John 13:14-15

So if I, your Lord and Teacher, have washed your feet, you also ought to wash one another’s feet. For I have set you an example, that you also should do as I have done to you.

Ambrose here interprets this as meaning that although Peter was clean (vv.13),

...his feet were therefore washed, that hereditary sins might be done away, for our own sins are remitted through baptism [...] since the Author of Salvation Himself redeemed us through His obedience, how much more ought we His servants to offer the service of our humility and obedience.

After all of this process is done, the catechumens are then given a white robe to wear to symbolise the putting off of sins and the old self, and of putting on “the chaste veil of innocence”; as Isaiah prophesied: “Though your sins be as scarlet, I will make them white as snow” (Isaiah 1:18).

A more excellent sacrament

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Ambrose makes a point here that even though the Jews had manna and quail sent by God, and it was physical and seen, the Church now has sacraments which “are both more ancient than those of the synagogue, and more excellent than the manna” because “no eye has seen, nor ear heard, nor the human heart conceived, what God has prepared for those who love him” (1 Cor 2:9), for the invisible things of God cannot be comprehended by the human mind.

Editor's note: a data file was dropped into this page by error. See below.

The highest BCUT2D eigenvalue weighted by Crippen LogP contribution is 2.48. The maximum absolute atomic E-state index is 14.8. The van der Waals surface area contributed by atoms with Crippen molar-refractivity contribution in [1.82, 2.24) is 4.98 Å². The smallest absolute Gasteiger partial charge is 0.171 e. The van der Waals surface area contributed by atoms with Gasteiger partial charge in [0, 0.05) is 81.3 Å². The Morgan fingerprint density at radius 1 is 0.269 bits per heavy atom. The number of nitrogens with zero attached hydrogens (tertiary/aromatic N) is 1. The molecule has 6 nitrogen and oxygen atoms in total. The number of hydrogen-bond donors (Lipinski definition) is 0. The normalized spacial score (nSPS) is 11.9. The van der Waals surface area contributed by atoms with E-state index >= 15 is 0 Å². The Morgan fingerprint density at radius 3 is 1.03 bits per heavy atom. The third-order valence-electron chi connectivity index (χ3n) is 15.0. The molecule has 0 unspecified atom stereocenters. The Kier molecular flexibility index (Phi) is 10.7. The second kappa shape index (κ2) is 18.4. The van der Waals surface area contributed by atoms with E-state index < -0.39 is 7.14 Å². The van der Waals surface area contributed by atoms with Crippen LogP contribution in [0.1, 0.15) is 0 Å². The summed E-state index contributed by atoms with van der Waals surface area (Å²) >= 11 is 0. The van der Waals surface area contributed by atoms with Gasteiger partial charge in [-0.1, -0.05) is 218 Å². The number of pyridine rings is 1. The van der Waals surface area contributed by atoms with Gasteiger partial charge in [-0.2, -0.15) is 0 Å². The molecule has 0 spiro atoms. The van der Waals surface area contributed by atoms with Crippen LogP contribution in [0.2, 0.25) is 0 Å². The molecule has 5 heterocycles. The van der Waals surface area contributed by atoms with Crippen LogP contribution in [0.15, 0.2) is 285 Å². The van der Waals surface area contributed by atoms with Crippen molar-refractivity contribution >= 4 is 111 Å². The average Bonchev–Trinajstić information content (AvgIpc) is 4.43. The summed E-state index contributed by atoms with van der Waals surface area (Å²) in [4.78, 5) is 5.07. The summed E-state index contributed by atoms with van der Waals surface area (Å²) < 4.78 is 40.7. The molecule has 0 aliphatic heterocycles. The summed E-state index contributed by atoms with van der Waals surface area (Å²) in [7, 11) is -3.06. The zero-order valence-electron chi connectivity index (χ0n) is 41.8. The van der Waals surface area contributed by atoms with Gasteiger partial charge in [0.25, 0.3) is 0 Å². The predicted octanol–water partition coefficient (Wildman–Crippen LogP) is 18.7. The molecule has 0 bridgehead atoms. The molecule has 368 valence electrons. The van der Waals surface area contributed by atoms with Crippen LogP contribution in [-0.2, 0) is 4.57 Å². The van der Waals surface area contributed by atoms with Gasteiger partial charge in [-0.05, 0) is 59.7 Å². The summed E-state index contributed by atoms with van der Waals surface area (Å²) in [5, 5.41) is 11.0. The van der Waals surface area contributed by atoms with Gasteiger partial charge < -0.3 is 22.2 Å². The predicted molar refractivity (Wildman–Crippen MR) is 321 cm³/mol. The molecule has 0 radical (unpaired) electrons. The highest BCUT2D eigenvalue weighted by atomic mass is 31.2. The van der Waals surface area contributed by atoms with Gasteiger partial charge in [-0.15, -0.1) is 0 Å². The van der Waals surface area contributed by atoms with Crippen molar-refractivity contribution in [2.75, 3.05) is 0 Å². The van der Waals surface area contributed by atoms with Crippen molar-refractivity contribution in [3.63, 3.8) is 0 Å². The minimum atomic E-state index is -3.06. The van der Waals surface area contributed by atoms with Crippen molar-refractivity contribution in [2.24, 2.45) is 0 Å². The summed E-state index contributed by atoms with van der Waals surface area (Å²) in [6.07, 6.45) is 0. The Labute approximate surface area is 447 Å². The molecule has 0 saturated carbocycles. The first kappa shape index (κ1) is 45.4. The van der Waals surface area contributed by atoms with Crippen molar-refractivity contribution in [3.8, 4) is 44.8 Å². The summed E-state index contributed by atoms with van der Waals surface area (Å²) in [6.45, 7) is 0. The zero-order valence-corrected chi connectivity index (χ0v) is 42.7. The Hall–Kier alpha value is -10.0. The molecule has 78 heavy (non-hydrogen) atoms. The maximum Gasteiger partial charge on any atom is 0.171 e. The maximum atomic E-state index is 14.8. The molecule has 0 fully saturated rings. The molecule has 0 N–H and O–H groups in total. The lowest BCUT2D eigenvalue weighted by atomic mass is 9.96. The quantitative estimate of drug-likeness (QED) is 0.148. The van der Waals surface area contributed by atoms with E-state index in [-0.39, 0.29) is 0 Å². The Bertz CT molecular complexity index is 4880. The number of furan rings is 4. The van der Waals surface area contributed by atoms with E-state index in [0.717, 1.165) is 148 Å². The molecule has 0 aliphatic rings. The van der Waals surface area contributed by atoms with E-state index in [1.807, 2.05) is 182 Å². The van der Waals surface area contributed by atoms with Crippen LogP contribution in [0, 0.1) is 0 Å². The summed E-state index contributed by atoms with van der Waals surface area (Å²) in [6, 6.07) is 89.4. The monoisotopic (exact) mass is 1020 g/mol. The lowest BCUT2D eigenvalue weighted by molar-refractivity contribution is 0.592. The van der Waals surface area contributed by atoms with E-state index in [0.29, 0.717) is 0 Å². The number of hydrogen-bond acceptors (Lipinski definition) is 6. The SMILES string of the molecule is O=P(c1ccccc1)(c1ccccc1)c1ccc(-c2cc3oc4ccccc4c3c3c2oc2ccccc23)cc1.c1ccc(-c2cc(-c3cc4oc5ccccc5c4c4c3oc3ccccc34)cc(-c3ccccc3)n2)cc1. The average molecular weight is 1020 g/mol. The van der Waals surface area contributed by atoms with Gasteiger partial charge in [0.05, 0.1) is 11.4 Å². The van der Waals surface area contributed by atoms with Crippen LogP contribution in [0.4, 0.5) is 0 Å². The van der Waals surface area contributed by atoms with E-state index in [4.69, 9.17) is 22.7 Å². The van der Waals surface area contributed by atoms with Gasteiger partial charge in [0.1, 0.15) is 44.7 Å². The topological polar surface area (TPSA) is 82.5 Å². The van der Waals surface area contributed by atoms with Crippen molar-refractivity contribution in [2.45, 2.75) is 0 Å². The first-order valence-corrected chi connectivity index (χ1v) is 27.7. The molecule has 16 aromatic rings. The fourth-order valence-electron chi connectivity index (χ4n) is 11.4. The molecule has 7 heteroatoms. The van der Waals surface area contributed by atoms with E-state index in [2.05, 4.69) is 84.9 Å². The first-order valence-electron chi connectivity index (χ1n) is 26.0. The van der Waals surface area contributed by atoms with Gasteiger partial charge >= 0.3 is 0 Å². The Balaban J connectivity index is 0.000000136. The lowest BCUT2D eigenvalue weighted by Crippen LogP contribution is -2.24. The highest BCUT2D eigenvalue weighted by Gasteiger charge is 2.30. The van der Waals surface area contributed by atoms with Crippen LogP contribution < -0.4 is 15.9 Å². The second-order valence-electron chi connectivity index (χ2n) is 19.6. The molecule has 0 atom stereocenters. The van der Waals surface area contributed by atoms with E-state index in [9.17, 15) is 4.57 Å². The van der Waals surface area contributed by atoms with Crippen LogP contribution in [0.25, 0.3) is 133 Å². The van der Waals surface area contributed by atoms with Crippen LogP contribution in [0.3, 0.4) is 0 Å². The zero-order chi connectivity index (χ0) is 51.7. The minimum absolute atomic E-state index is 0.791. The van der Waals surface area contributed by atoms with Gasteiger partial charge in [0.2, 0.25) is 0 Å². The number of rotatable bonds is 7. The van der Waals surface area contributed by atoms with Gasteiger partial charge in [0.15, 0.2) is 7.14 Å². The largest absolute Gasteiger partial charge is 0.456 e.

As “water flowed from the rock” for the people of old (Num 20:11), Ambrose says, now “for you Blood flowed from Christ” – that water only satisfied them for a short time, the now the Blood of Christ satisfies us for all eternity; just as the Body of Christ is now far better than the manna, “for light is better than shadow” which these things prefigured.

Ambrose finishes of his lecture with a lengthy explanation about the Eucharist and how it really is the body and blood of Christ, even though it may still look like bread and wine. He goes on to give many examples from the Old Testament about how the prophets did many things contrary to nature, such as the axe head floating (2 Kings 6:1-7), the Red Sea parting (Exodus 14:21), etc, so why now is it so hard to believe that by blessing and consecration, the bread and wine change their nature to become the true Body and Blood? These things aren’t called “mysteries” for no reason, I suppose!

After saying this, he then goes on to say that if these elements can be changed in nature, then so are we by being born again through the waters of baptism, even though we don’t re-enter the womb to be physically changed. The Spirit is working in us and through us to make the change, just as He does in the elements of the Eucharist.

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It’s becoming clearer each day we read, that the early church accepted some form of transubstantiation/Real Presence in the Eucharist, but I’ll leave it to you to decide whether you can accept this, if you don’t already. I’ll instead close off with this quote from Ambrose, because whatever we believe concerning these things, we truly are sealed by the Spirit of God first, and our understanding of doctrine comes second:

So that the Lord Jesus Himself, invited by such eager love and by the beauty of comeliness and grace, since now no offenses pollute the baptized, says to the Church: Place Me as a seal upon your heart, as a signet upon your arm; (Song of Songs 8:6)